Formative assessment is recognised internationally as an integral aspect of an effective teaching and learning cycle across all phases of the education system.
Formative assessment takes place day by day and enables the teacher and the pupil to adapt their respective actions to achieve effective solutions of learning situations. How does this happen? Formative assessment through its structural philosophy of evidence elicitation, analysis and action supplies the strategies to make teaching effective and learning more deep and sustained. Formative assessment is much more embedded within pedagogy than the simplistic, commonly used expression of ‘closing the gap’ in standards-based measurement. Formative assessment has to be theorised, understood and practised within the perspective of situated teaching and learning for its full beneficial cultural and social effects on the learner as individual to be realised. Formative assessment is at the core of the philosophy of effective teaching and learning and is central to pedagogical practice in effective classrooms.
A policy brief on education issued by Organisation for Economic Co-operation and Development (OECD) can be given as an example of different approach to formative assessment. In this document it is treated basically a mean of education quality improvement. The policy brief also focuses on implementation of formative assessment into school practice and how policymakers can help promote it and, as a result, more effective education.“Tests and examinations are a classic way of measuring student progress and are integral to accountability of schools and the education system. These highly visible forms of tracking progress, known as “summative assessment” are also used by parents and employers.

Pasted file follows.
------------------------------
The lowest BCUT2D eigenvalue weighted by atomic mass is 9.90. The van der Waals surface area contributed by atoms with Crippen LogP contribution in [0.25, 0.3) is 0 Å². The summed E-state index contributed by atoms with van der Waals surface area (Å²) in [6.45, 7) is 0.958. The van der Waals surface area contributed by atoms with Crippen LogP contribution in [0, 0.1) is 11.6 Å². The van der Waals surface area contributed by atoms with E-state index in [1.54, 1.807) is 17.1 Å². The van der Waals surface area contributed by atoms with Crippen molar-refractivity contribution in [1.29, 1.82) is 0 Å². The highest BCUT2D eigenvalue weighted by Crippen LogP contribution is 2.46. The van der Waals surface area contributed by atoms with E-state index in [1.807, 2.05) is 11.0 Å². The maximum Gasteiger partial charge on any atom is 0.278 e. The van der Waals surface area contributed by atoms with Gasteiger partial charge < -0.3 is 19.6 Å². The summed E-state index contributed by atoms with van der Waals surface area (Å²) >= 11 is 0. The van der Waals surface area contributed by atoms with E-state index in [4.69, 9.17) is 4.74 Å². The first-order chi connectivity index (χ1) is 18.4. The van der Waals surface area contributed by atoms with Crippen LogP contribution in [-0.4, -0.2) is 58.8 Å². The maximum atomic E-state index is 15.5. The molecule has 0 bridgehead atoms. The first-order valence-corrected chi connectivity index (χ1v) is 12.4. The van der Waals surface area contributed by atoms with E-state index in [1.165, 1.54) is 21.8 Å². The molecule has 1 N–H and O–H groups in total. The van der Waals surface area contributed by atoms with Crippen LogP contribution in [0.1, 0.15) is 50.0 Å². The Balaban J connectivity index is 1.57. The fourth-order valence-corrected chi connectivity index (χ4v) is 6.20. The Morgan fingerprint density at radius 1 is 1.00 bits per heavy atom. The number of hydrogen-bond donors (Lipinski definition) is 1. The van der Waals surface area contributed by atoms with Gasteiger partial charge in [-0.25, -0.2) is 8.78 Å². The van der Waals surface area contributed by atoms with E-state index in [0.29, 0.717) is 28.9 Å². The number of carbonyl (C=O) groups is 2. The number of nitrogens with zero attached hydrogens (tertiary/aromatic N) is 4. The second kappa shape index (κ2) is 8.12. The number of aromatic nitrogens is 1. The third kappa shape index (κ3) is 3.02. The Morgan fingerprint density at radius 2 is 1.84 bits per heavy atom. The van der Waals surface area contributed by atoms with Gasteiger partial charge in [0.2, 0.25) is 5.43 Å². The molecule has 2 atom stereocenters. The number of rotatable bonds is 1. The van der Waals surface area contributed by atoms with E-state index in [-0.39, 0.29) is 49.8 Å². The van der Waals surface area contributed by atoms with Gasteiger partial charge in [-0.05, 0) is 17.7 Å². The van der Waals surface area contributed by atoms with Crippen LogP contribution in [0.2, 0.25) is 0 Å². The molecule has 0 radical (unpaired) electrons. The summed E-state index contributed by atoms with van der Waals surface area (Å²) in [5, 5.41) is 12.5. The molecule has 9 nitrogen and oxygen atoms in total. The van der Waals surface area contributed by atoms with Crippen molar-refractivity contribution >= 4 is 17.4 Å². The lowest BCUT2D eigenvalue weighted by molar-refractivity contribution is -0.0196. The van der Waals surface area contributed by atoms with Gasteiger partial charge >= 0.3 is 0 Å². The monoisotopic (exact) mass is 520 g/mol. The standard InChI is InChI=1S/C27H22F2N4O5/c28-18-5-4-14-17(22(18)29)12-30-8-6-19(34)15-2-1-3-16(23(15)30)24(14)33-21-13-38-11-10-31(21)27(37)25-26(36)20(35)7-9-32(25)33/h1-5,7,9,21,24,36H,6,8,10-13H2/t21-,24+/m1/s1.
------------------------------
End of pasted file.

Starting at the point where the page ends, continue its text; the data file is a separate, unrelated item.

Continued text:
But this is only part of the story. To be truly effective, assessment should also be “formative” – in other words, identifying and responding to the students’ learning needs. In classrooms featuring formative assessment, teachers make frequent, interactive assessments of student understanding. This enables them to adjust their teaching to meet individual student needs, and to better help all students to reach high standards. Teachers also actively involve students in the process, helping to develop skills that enable them to learn better.”